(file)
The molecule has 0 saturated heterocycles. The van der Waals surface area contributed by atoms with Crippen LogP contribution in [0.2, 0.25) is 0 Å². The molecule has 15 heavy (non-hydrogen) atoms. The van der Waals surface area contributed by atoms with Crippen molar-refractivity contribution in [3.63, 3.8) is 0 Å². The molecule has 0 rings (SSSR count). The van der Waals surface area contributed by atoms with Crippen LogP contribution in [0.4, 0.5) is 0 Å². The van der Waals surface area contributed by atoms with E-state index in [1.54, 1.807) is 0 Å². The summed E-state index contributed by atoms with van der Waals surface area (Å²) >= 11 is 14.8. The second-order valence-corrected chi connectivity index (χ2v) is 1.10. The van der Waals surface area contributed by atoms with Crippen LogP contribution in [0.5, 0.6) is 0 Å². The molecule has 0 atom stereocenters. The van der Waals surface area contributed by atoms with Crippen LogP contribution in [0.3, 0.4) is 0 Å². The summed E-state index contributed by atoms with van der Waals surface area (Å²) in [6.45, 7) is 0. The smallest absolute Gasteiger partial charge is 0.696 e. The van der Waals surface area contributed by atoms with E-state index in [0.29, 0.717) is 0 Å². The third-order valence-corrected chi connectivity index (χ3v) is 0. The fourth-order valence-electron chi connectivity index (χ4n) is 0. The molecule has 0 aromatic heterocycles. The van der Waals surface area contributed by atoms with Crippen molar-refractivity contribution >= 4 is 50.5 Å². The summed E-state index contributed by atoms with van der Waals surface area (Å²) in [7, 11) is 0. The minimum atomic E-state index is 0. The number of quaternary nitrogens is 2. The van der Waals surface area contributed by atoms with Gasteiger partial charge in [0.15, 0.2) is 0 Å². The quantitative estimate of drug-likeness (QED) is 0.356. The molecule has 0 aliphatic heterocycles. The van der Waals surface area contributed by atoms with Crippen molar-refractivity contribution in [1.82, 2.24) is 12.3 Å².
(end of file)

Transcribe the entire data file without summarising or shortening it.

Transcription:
The molecule has 0 saturated heterocycles. The van der Waals surface area contributed by atoms with Crippen LogP contribution in [0.2, 0.25) is 0 Å². The molecule has 15 heavy (non-hydrogen) atoms. The van der Waals surface area contributed by atoms with Crippen molar-refractivity contribution in [3.63, 3.8) is 0 Å². The molecule has 0 rings (SSSR count). The van der Waals surface area contributed by atoms with Crippen LogP contribution in [0.4, 0.5) is 0 Å². The van der Waals surface area contributed by atoms with E-state index in [1.54, 1.807) is 0 Å². The summed E-state index contributed by atoms with van der Waals surface area (Å²) >= 11 is 14.8. The second-order valence-corrected chi connectivity index (χ2v) is 1.10. The van der Waals surface area contributed by atoms with Crippen LogP contribution in [0.5, 0.6) is 0 Å². The molecule has 0 atom stereocenters. The van der Waals surface area contributed by atoms with Crippen LogP contribution in [0.3, 0.4) is 0 Å². The summed E-state index contributed by atoms with van der Waals surface area (Å²) in [6.45, 7) is 0. The smallest absolute Gasteiger partial charge is 0.696 e. The van der Waals surface area contributed by atoms with E-state index in [0.29, 0.717) is 0 Å². The third-order valence-corrected chi connectivity index (χ3v) is 0. The fourth-order valence-electron chi connectivity index (χ4n) is 0. The molecule has 0 aromatic heterocycles. The van der Waals surface area contributed by atoms with Crippen molar-refractivity contribution >= 4 is 50.5 Å². The summed E-state index contributed by atoms with van der Waals surface area (Å²) in [7, 11) is 0. The minimum atomic E-state index is 0. The number of quaternary nitrogens is 2. The van der Waals surface area contributed by atoms with Gasteiger partial charge in [0.15, 0.2) is 0 Å². The quantitative estimate of drug-likeness (QED) is 0.356. The molecule has 0 aliphatic heterocycles. The van der Waals surface area contributed by atoms with Crippen molar-refractivity contribution in [1.82, 2.24) is 12.3 Å².